by Louie Dy (Class 2021)
During every Chinese New Year celebration, we often hear the Chinese greeting “Kung Hei Fat Choi”, sometimes with the characters 恭喜發財.
“Kung Hei Fat Choi” is actually very different from how “恭喜發財” is normally read in Mandarin – “Gong Xi Fa Cai”, because “Kung Hei Fat Choi” is actually in Cantonese. What’s odd is that the most of the Filipino-Chinese population speak Minnan Hokkien (Fookien). In Minnan Hokkien, the greeting should be read as “Kiong Hee Huat Tsai”.
When we speak of the Chinese Language, we’re actually referring to a group of languages. Some consider these to be “dialects”, but if these were dialects, different people-groups should be able to understand each other even if they speak their own tongues, which never happens.
Therefore, even though we have the exactly the same characters “恭喜發財”, the Mainland Chinese who speaks Mandarin can never understand the Filipino-Chinese who greets in Hokkien. With that said, these should be called “distinct languages”.
The most commonly spoken one is Mandarin, which recently became China’s lingua franca since rule of the Manchus from Manchuria (Northern China) during the the Ming Dynasty (明朝, 1368-1644 AD), hence its name. It is also called the Putonghua (普通話; lit. “Standard” or “Ordinary” language), and Guoyu (國語; lit. “National Language”).
Mandarin used to be the language of the officials, hence its name Guanhua (官話; “language of the emperor’s subjects”). During that time, Northern China mostly spoke in Mandarin, while Southern and Southeastern China, including the overseas Chinese in the Southeast Asia (Taiwan, Malaysia, Singapore, Philippines, Indonesia, etc.), mostly spoke in Cantonese (廣東話) and Hokkien (福建話). Because the central government could not understand the local languages, from the dynastic times up to now, they issued decrees and policies that would secure the domination of Mandarin as the lingua franca so that there would be integration and unification.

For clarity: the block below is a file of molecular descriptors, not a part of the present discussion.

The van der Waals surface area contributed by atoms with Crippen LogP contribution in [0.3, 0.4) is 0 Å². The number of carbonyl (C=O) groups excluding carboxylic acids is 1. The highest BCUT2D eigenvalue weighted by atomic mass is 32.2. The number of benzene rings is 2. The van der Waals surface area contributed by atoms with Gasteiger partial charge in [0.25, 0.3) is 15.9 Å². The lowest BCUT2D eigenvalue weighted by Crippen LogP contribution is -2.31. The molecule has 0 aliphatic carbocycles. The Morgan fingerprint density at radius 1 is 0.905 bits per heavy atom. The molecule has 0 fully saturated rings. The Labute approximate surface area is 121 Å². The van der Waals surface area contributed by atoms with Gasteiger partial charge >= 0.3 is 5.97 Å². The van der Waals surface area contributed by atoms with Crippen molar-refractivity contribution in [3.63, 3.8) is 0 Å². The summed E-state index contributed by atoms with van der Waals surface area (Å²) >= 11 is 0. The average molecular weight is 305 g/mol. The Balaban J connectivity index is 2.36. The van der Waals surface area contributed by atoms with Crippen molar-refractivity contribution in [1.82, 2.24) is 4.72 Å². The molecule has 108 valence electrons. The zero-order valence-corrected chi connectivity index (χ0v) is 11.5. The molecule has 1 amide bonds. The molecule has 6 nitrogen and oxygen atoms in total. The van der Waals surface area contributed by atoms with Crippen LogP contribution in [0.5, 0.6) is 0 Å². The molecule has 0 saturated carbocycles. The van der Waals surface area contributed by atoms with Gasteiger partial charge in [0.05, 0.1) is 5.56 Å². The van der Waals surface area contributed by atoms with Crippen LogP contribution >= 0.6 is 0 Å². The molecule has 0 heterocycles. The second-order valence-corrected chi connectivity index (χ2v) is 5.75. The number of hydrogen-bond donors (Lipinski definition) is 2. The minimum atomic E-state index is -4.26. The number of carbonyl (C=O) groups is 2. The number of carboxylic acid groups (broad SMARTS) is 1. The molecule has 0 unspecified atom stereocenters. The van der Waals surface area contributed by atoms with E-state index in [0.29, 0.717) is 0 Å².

This has been quite successful. A classic image I saw in Taiwan is a Taiwanese grandmother speaking in Minnan Hokkien to her grandchild, and her grandchild only replying back in Mandarin. With Mandarin having five tones and a more organized phonetic system that is easily taught from generation to generation among both the ruling and working classes, Minnan Hokkien, with its over 10 tones, more difficult pronunciation which involves nasal sounds, and hardly a systematic phonetic system with few people conversing, is at a gross disadvantage, thus ending up as dying language.
Cantonese is the language spoken in Canton (廣東; “Guangdong” in Mandarin), China, and in Hong Kong (香港; “Xianggang” in Mandarin”) as well as in Malaysia and Singapore. Since the British colonization of Hong Kong in 1898 until 1997, Hong Kong is able to thrive independently of China, hence allowing the preservation of Cantonese. On top of that, with Hong Kong being an important economic center with many influential businessmen speaking Cantonese, the constant usage of it allows it to thrive even up to this very day.
Chinese merienda (點心), popularly known as “Dim Sum” is actually in Cantonese. In Mandarin, it is read as “dian xin”. In Minnan Hokkien, it is read as “tiam sim”. Most of the delicious Chinese dishes are made by good chefs who by the majority come from Canton, Chna; thus, most of the Chinese dishes we know are actually Cantonese dishes, except for Xiaolongbao (小籠包; lit. “Little Dragon Wrap”), which is in Mandarin.
Hokkien (福建; Mandarin: Fujian) is in fact a group of languages, and the one specific to Taiwan, Philippines and other Southeast Asian countries is Minnam (閩南; Mandarin: Minnan; lit. “southern Min, with “Min” being the abbreviation for Fujian Province in China). Its history dates way, way back to Tang Dynasty (唐朝, 618-907 AD), the Golden Age of culture in Chinese history. Tang Dynasty was also when Li Po (李白) lived; in fact, it is said that Li Po’s poems sound even better when read in Minnan language.
During this time, Japan and Korea were influenced greatly by China, hence the elements of Chinese culture are also present in them, such as the drinking of tea, the use of chopsticks, the use of Chinese characters in Hanja (Korean), and Kanji (Japanese), among others.
For example, “Thank you!” in Mandarin is “gan xie” (感謝), but in Minnan, it is “kam sia”, which uncannily matches the Korean greeting 감사합니다 (“kamsa-hamnida”, with “hamnida” being an honorific). “Time” in Mandarin is “shi jian” (時間), but in Minnan, it is “si kan”, which is uncannily similar to the Japanese word for time – “jikan”, with the exact same characters (時間).